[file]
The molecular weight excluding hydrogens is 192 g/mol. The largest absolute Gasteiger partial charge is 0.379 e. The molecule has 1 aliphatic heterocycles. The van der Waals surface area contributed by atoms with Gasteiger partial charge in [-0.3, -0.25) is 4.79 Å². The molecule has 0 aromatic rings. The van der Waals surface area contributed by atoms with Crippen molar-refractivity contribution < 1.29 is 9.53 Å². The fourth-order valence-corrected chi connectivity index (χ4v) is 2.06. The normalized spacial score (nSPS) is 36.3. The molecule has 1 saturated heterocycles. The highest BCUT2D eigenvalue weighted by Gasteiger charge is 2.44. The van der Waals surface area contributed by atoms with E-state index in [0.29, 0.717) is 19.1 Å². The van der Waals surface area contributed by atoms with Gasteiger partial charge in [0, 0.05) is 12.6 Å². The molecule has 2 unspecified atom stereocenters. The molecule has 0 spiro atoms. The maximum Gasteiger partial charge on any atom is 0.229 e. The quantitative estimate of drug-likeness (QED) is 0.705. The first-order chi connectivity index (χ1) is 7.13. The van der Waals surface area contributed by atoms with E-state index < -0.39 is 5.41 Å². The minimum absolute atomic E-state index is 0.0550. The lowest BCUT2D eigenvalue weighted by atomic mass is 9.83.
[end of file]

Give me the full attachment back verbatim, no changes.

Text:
The molecular weight excluding hydrogens is 192 g/mol. The largest absolute Gasteiger partial charge is 0.379 e. The molecule has 1 aliphatic heterocycles. The van der Waals surface area contributed by atoms with Gasteiger partial charge in [-0.3, -0.25) is 4.79 Å². The molecule has 0 aromatic rings. The van der Waals surface area contributed by atoms with Crippen molar-refractivity contribution < 1.29 is 9.53 Å². The fourth-order valence-corrected chi connectivity index (χ4v) is 2.06. The normalized spacial score (nSPS) is 36.3. The molecule has 1 saturated heterocycles. The highest BCUT2D eigenvalue weighted by Gasteiger charge is 2.44. The van der Waals surface area contributed by atoms with E-state index in [0.29, 0.717) is 19.1 Å². The van der Waals surface area contributed by atoms with Gasteiger partial charge in [0, 0.05) is 12.6 Å². The molecule has 2 unspecified atom stereocenters. The molecule has 0 spiro atoms. The maximum Gasteiger partial charge on any atom is 0.229 e. The quantitative estimate of drug-likeness (QED) is 0.705. The first-order chi connectivity index (χ1) is 7.13. The van der Waals surface area contributed by atoms with E-state index < -0.39 is 5.41 Å². The minimum absolute atomic E-state index is 0.0550. The lowest BCUT2D eigenvalue weighted by atomic mass is 9.83.